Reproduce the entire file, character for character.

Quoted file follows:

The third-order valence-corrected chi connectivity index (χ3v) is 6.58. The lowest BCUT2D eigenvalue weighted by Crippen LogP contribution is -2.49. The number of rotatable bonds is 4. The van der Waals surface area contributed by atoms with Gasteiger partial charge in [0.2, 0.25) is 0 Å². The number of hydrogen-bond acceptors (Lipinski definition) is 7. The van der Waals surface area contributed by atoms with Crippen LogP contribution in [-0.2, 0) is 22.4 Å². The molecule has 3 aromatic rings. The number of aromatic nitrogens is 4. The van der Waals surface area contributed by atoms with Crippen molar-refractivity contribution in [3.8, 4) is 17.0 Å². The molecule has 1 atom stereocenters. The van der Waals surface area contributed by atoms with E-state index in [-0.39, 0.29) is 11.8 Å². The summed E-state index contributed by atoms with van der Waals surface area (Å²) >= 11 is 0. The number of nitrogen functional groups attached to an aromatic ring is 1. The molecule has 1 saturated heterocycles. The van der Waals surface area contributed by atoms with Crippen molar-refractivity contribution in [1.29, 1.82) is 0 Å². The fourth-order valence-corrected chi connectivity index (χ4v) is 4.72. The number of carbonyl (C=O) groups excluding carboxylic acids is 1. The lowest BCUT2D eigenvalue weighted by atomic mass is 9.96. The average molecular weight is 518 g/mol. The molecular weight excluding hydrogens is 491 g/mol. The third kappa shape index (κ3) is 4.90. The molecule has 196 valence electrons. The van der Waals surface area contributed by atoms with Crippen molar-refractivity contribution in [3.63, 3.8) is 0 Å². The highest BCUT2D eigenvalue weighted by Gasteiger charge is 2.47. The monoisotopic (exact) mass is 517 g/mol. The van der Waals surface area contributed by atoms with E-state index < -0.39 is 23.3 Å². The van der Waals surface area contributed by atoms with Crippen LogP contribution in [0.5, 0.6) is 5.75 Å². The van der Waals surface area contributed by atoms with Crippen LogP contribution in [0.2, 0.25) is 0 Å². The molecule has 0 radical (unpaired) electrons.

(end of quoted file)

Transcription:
The third-order valence-corrected chi connectivity index (χ3v) is 6.58. The lowest BCUT2D eigenvalue weighted by Crippen LogP contribution is -2.49. The number of rotatable bonds is 4. The van der Waals surface area contributed by atoms with Gasteiger partial charge in [0.2, 0.25) is 0 Å². The number of hydrogen-bond acceptors (Lipinski definition) is 7. The van der Waals surface area contributed by atoms with Crippen LogP contribution in [-0.2, 0) is 22.4 Å². The molecule has 3 aromatic rings. The number of aromatic nitrogens is 4. The van der Waals surface area contributed by atoms with Crippen molar-refractivity contribution in [3.8, 4) is 17.0 Å². The molecule has 1 atom stereocenters. The van der Waals surface area contributed by atoms with E-state index in [-0.39, 0.29) is 11.8 Å². The summed E-state index contributed by atoms with van der Waals surface area (Å²) >= 11 is 0. The number of nitrogen functional groups attached to an aromatic ring is 1. The molecule has 1 saturated heterocycles. The van der Waals surface area contributed by atoms with Crippen molar-refractivity contribution in [1.29, 1.82) is 0 Å². The fourth-order valence-corrected chi connectivity index (χ4v) is 4.72. The number of carbonyl (C=O) groups excluding carboxylic acids is 1. The lowest BCUT2D eigenvalue weighted by atomic mass is 9.96. The average molecular weight is 518 g/mol. The molecular weight excluding hydrogens is 491 g/mol. The third kappa shape index (κ3) is 4.90. The molecule has 196 valence electrons. The van der Waals surface area contributed by atoms with Crippen molar-refractivity contribution in [3.63, 3.8) is 0 Å². The highest BCUT2D eigenvalue weighted by Gasteiger charge is 2.47. The monoisotopic (exact) mass is 517 g/mol. The van der Waals surface area contributed by atoms with E-state index < -0.39 is 23.3 Å². The van der Waals surface area contributed by atoms with Crippen LogP contribution in [0.5, 0.6) is 5.75 Å². The van der Waals surface area contributed by atoms with Crippen LogP contribution in [0.2, 0.25) is 0 Å². The molecule has 0 radical (unpaired) electrons.